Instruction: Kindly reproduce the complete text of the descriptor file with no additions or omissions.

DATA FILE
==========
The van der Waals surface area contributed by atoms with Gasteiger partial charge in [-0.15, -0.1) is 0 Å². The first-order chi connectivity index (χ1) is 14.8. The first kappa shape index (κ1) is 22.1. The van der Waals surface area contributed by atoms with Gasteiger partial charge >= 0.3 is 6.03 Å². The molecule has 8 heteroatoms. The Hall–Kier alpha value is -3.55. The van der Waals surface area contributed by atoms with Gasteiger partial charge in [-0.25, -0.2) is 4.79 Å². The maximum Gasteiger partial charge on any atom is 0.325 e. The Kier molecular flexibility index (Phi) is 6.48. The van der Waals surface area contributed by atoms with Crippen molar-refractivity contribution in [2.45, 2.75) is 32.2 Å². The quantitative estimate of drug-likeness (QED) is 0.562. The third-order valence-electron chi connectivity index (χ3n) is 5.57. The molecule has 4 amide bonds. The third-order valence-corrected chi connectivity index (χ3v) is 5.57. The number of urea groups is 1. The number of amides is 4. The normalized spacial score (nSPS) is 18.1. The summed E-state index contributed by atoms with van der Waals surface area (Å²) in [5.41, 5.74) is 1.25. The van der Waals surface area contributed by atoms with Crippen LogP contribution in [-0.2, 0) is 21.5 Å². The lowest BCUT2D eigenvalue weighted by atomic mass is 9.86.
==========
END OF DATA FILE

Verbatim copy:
The van der Waals surface area contributed by atoms with Gasteiger partial charge in [-0.15, -0.1) is 0 Å². The first-order chi connectivity index (χ1) is 14.8. The first kappa shape index (κ1) is 22.1. The van der Waals surface area contributed by atoms with Gasteiger partial charge >= 0.3 is 6.03 Å². The molecule has 8 heteroatoms. The Hall–Kier alpha value is -3.55. The van der Waals surface area contributed by atoms with Gasteiger partial charge in [-0.25, -0.2) is 4.79 Å². The maximum Gasteiger partial charge on any atom is 0.325 e. The Kier molecular flexibility index (Phi) is 6.48. The van der Waals surface area contributed by atoms with Crippen molar-refractivity contribution in [2.45, 2.75) is 32.2 Å². The quantitative estimate of drug-likeness (QED) is 0.562. The third-order valence-electron chi connectivity index (χ3n) is 5.57. The molecule has 4 amide bonds. The third-order valence-corrected chi connectivity index (χ3v) is 5.57. The number of urea groups is 1. The number of amides is 4. The normalized spacial score (nSPS) is 18.1. The summed E-state index contributed by atoms with van der Waals surface area (Å²) in [5.41, 5.74) is 1.25. The van der Waals surface area contributed by atoms with Crippen LogP contribution in [-0.2, 0) is 21.5 Å². The lowest BCUT2D eigenvalue weighted by atomic mass is 9.86.